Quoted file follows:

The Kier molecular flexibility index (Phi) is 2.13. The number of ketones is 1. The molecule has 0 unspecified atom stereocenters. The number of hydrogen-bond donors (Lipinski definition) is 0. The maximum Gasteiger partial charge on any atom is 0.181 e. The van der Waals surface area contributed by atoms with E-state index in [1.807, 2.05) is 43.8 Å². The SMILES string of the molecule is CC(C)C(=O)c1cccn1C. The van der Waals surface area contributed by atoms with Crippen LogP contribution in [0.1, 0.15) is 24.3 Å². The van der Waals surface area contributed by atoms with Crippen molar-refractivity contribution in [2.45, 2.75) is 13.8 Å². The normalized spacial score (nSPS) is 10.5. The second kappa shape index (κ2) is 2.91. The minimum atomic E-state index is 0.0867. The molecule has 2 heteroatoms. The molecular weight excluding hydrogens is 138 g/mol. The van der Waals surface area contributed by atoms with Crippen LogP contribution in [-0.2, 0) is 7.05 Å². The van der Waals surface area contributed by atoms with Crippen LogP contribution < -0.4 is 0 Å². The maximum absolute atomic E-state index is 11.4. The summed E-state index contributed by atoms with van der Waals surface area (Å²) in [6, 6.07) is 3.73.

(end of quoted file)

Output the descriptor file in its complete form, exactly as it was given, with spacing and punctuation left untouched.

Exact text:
The Kier molecular flexibility index (Phi) is 2.13. The number of ketones is 1. The molecule has 0 unspecified atom stereocenters. The number of hydrogen-bond donors (Lipinski definition) is 0. The maximum Gasteiger partial charge on any atom is 0.181 e. The van der Waals surface area contributed by atoms with E-state index in [1.807, 2.05) is 43.8 Å². The SMILES string of the molecule is CC(C)C(=O)c1cccn1C. The van der Waals surface area contributed by atoms with Crippen LogP contribution in [0.1, 0.15) is 24.3 Å². The van der Waals surface area contributed by atoms with Crippen molar-refractivity contribution in [2.45, 2.75) is 13.8 Å². The normalized spacial score (nSPS) is 10.5. The second kappa shape index (κ2) is 2.91. The minimum atomic E-state index is 0.0867. The molecule has 2 heteroatoms. The molecular weight excluding hydrogens is 138 g/mol. The van der Waals surface area contributed by atoms with Crippen LogP contribution in [-0.2, 0) is 7.05 Å². The van der Waals surface area contributed by atoms with Crippen LogP contribution < -0.4 is 0 Å². The maximum absolute atomic E-state index is 11.4. The summed E-state index contributed by atoms with van der Waals surface area (Å²) in [6, 6.07) is 3.73.